3 things you never knew about the Patek Philippe Nautilus 3 things you never knew about the Patek Philippe Nautilus

3 things you never knew about the Patek Philippe Nautilus

Time+Tide

The Patek Philippe Nautilus forms the basis of this historic brand’s sports collection, which rivals the very best in the business. And the genesis of this iconic model shares its history with another legendary sports watch, further cementing the status of the man behind both pieces. Designed by Gérald Genta, the Audemars Piguet Royal Oak hit the market four years before he followed up with the Nautilus, which debuted in 1976. Being responsible for two of the industry’s most recognisable references firmly established Genta’s reputation as the father of luxury sports watches. And while we’ve had the best part of half a century to become well acquainted with the Patek Philippe Nautilus, this storied timepiece still has a few lesser-known facts up its sleeve.

Patek Philippe Nautilus

The original Nautilus had more in common with the Audemars Piguet Royal Oak than just the same designer

Patek Philippe Nautilus

In the ’70s, the concept of a luxury sports watch was in its infancy. And, in those days, many major brands were still in the habit of fitting their new models with movements designed by rivals brands. Case in point, both the Nautilus and the Royal Oak were originally driven by the same super-slim automatic calibre from Jaeger-LeCoultre, the JLC 920. Nowadays, these watches use in-house variations of that movement, but if you’re a big fan of Genta himself, adding one of each of these original models is the way to go. That is, of course, assuming your bank balance can handle it …

The Aquanaut is to the Nautilus what the Offshore is to the Royal Oak

In the early ’90s, Audemars Piguet decided (after much internal wrangling) to bring out a new model based on the Royal Oak. The Royal Oak Offshore collection was born, and can now be found on the wrists of some of the world’s most visible celebrities and athletes (perhaps most notably, LeBron James of the NBA). Not to be outdone, Patek Philippe followed suit before the decade was out. In 1997 the Patek Philippe Aquanaut was released, catering to a new generation that admired the style of the Nautilus but wanted something a bit more bombastic. It has gone on to become one of the best-regarded sports watches in the world.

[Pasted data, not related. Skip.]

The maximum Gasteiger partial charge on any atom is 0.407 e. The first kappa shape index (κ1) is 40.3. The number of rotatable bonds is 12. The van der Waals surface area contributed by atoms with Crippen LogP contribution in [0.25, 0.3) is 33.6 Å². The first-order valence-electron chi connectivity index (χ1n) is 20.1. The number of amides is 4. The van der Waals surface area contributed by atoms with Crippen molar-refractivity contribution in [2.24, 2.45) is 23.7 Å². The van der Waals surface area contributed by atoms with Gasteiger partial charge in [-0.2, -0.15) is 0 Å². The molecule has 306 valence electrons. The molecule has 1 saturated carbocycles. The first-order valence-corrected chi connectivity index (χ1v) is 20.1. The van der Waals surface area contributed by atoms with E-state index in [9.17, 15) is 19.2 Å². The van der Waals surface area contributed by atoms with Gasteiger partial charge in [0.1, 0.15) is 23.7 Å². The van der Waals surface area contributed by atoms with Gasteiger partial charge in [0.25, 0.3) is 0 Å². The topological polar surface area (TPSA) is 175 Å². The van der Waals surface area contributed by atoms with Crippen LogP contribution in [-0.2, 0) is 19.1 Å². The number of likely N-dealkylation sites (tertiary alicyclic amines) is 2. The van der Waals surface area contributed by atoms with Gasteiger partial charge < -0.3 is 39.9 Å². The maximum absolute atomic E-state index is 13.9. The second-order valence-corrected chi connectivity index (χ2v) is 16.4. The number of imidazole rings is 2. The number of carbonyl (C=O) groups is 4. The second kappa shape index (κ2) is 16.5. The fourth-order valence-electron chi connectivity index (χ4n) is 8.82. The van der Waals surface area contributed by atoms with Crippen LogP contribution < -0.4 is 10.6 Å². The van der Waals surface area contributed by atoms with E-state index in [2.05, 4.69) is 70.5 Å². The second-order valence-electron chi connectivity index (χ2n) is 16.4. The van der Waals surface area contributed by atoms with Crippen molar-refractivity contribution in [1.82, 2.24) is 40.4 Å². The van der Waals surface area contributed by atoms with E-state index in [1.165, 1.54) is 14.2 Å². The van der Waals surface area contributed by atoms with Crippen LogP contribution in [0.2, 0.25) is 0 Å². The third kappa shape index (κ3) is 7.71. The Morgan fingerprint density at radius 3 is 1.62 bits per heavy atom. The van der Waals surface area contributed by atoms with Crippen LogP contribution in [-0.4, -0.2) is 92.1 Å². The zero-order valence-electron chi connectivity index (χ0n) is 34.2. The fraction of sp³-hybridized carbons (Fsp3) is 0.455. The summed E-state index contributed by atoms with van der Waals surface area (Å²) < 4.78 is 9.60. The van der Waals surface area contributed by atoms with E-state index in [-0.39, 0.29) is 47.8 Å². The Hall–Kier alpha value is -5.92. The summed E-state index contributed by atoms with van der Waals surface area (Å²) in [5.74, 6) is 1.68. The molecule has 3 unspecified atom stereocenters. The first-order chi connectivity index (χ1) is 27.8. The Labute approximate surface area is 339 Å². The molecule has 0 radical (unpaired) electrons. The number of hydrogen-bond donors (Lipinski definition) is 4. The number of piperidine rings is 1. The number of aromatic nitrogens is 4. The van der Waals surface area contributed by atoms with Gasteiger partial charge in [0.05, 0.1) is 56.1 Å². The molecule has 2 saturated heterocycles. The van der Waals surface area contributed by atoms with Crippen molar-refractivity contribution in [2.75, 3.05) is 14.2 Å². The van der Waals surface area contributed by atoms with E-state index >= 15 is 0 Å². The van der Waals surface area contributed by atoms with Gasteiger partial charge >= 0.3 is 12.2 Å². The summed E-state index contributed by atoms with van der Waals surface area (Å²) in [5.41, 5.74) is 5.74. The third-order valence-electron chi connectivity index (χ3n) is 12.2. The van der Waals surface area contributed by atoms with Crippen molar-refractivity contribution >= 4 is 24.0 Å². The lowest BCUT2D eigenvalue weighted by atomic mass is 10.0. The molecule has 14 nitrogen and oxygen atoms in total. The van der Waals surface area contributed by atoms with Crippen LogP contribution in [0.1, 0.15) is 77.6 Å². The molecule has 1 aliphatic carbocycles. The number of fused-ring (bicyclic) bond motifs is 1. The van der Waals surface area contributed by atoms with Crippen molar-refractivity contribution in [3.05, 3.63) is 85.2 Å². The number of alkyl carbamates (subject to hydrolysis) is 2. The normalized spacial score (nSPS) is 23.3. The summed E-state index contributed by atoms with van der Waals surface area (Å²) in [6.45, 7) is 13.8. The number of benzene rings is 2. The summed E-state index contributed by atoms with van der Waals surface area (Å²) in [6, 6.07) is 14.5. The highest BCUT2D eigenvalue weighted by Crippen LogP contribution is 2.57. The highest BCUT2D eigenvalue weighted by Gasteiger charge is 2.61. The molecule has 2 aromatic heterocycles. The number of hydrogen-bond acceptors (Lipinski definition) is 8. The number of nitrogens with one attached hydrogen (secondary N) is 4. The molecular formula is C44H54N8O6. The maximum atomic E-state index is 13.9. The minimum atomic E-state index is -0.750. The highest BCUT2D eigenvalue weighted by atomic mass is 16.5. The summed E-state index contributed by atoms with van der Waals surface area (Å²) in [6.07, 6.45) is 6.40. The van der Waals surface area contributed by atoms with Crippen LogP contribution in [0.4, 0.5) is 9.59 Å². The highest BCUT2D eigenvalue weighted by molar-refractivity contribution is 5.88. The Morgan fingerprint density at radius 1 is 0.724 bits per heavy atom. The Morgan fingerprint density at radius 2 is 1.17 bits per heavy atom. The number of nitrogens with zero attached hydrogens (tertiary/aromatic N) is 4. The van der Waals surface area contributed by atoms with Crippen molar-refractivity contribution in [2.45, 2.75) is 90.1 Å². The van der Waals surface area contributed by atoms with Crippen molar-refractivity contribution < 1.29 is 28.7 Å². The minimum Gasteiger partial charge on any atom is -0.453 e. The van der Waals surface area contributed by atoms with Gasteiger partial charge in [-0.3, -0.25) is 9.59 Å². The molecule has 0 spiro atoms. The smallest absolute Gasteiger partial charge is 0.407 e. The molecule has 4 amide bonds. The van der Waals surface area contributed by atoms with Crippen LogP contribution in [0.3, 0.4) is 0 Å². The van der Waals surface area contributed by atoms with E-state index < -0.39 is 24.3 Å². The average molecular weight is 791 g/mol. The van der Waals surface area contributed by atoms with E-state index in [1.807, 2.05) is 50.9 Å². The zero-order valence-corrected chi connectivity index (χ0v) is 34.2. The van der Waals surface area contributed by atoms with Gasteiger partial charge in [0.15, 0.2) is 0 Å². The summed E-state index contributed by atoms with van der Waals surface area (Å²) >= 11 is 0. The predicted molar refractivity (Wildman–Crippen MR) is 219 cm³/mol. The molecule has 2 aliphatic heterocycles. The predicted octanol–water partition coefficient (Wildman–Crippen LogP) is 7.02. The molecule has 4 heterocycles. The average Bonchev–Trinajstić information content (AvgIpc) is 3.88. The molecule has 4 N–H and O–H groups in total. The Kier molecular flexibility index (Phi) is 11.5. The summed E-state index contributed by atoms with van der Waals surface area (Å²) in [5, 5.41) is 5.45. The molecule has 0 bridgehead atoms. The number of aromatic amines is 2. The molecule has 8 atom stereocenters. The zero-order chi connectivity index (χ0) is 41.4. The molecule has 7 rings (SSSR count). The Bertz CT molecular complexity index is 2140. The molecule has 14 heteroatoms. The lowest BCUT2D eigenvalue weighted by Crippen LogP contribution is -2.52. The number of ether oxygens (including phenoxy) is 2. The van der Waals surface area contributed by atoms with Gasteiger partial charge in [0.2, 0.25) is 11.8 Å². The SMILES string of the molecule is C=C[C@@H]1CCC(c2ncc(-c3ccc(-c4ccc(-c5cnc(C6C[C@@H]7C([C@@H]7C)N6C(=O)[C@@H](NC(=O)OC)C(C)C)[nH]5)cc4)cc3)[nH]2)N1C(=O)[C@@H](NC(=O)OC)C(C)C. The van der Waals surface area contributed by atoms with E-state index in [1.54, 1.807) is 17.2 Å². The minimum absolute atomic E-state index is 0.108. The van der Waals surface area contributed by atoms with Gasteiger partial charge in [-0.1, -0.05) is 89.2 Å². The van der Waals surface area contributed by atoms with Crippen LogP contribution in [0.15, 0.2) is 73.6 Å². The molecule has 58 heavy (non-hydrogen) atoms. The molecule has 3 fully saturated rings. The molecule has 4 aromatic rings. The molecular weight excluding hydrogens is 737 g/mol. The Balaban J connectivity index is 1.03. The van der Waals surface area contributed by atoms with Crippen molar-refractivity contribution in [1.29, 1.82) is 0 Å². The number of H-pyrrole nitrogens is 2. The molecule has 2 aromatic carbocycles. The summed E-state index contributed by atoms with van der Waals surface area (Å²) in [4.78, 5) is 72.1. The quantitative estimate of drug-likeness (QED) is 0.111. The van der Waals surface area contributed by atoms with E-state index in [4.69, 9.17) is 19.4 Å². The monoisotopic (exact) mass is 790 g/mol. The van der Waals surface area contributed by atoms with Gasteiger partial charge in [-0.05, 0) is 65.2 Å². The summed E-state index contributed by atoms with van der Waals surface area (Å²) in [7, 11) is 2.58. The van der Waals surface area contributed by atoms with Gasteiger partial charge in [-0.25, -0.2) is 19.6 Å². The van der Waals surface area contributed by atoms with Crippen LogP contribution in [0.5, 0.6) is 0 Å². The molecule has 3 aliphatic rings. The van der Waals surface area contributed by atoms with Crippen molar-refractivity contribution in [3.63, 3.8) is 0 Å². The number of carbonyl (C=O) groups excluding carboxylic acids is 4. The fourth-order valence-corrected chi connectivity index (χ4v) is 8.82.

The Nautilus was named after a fictional submarine

Patek Philippe Nautilus

While the Royal Oak took its name from real-life history, Patek Philippe decided instead to focus on the world of fiction. Taken from Jules Verne’s classic novel Twenty Thousand Leagues Under the Sea, the Nautilus was the name of character Captain Nemo’s submersible. With a name steeped in literary history, it is hardly surprising that the Nautilus has gone on to become something of a legend itself. And had it been around at the time Verne was penning his book, it might well have found its way onto Nemo’s wrist as the perfect choice for an intrepid adventurer who knows and appreciates quality when he sees it.